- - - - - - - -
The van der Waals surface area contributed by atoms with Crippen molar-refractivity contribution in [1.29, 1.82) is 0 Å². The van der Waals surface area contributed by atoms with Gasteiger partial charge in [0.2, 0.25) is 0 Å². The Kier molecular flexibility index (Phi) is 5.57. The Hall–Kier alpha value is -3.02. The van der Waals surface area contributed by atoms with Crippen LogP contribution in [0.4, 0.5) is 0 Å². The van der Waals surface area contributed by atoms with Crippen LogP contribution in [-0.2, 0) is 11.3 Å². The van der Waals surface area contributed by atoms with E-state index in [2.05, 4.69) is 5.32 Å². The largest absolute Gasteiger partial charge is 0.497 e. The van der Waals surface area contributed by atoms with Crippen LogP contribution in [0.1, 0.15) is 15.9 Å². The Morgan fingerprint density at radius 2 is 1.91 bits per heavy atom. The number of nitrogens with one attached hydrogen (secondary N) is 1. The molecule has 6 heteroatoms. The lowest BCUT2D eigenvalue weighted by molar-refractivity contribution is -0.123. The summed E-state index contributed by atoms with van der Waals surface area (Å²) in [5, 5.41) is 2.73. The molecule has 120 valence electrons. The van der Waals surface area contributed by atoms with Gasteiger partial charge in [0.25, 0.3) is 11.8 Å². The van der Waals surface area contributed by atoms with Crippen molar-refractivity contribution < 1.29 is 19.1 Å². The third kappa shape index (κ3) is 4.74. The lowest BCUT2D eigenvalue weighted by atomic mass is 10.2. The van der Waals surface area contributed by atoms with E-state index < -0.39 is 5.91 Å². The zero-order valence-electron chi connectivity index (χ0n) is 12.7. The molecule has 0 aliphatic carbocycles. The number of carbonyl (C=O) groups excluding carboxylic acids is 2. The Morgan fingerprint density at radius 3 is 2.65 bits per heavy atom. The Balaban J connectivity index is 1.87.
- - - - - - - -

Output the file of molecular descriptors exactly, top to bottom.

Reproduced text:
The van der Waals surface area contributed by atoms with Crippen molar-refractivity contribution in [1.29, 1.82) is 0 Å². The van der Waals surface area contributed by atoms with Gasteiger partial charge in [0.2, 0.25) is 0 Å². The Kier molecular flexibility index (Phi) is 5.57. The Hall–Kier alpha value is -3.02. The van der Waals surface area contributed by atoms with Crippen LogP contribution in [0.4, 0.5) is 0 Å². The van der Waals surface area contributed by atoms with Crippen LogP contribution in [-0.2, 0) is 11.3 Å². The van der Waals surface area contributed by atoms with E-state index in [2.05, 4.69) is 5.32 Å². The largest absolute Gasteiger partial charge is 0.497 e. The van der Waals surface area contributed by atoms with Crippen LogP contribution in [0.1, 0.15) is 15.9 Å². The Morgan fingerprint density at radius 2 is 1.91 bits per heavy atom. The number of nitrogens with one attached hydrogen (secondary N) is 1. The molecule has 6 heteroatoms. The lowest BCUT2D eigenvalue weighted by molar-refractivity contribution is -0.123. The summed E-state index contributed by atoms with van der Waals surface area (Å²) in [5, 5.41) is 2.73. The molecule has 120 valence electrons. The van der Waals surface area contributed by atoms with Gasteiger partial charge in [0.25, 0.3) is 11.8 Å². The van der Waals surface area contributed by atoms with Crippen molar-refractivity contribution < 1.29 is 19.1 Å². The third kappa shape index (κ3) is 4.74. The lowest BCUT2D eigenvalue weighted by atomic mass is 10.2. The van der Waals surface area contributed by atoms with E-state index < -0.39 is 5.91 Å². The zero-order valence-electron chi connectivity index (χ0n) is 12.7. The molecule has 0 aliphatic carbocycles. The number of carbonyl (C=O) groups excluding carboxylic acids is 2. The Morgan fingerprint density at radius 3 is 2.65 bits per heavy atom. The Balaban J connectivity index is 1.87.